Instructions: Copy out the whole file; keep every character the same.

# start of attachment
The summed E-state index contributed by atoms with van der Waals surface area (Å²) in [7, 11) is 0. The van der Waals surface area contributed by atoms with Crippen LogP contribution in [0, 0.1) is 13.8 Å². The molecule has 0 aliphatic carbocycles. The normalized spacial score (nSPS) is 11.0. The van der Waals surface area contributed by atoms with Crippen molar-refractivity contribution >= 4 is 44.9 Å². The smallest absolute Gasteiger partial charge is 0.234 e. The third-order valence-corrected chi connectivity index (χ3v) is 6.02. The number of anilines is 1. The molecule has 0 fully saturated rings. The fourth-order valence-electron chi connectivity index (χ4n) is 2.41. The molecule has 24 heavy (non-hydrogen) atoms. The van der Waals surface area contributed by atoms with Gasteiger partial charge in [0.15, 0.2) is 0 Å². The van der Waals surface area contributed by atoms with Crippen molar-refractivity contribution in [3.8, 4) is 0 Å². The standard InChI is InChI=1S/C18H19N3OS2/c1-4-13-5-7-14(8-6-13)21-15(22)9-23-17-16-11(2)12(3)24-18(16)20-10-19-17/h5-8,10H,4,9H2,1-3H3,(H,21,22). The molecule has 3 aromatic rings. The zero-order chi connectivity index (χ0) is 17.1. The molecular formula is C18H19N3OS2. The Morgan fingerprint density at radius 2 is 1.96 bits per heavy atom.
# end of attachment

The summed E-state index contributed by atoms with van der Waals surface area (Å²) in [7, 11) is 0. The van der Waals surface area contributed by atoms with Crippen LogP contribution in [0, 0.1) is 13.8 Å². The molecule has 0 aliphatic carbocycles. The normalized spacial score (nSPS) is 11.0. The van der Waals surface area contributed by atoms with Crippen molar-refractivity contribution >= 4 is 44.9 Å². The smallest absolute Gasteiger partial charge is 0.234 e. The third-order valence-corrected chi connectivity index (χ3v) is 6.02. The number of anilines is 1. The molecule has 0 fully saturated rings. The fourth-order valence-electron chi connectivity index (χ4n) is 2.41. The molecule has 24 heavy (non-hydrogen) atoms. The van der Waals surface area contributed by atoms with Gasteiger partial charge in [0.15, 0.2) is 0 Å². The van der Waals surface area contributed by atoms with Crippen molar-refractivity contribution in [3.8, 4) is 0 Å². The standard InChI is InChI=1S/C18H19N3OS2/c1-4-13-5-7-14(8-6-13)21-15(22)9-23-17-16-11(2)12(3)24-18(16)20-10-19-17/h5-8,10H,4,9H2,1-3H3,(H,21,22). The molecule has 3 aromatic rings. The zero-order chi connectivity index (χ0) is 17.1. The molecular formula is C18H19N3OS2. The Morgan fingerprint density at radius 2 is 1.96 bits per heavy atom.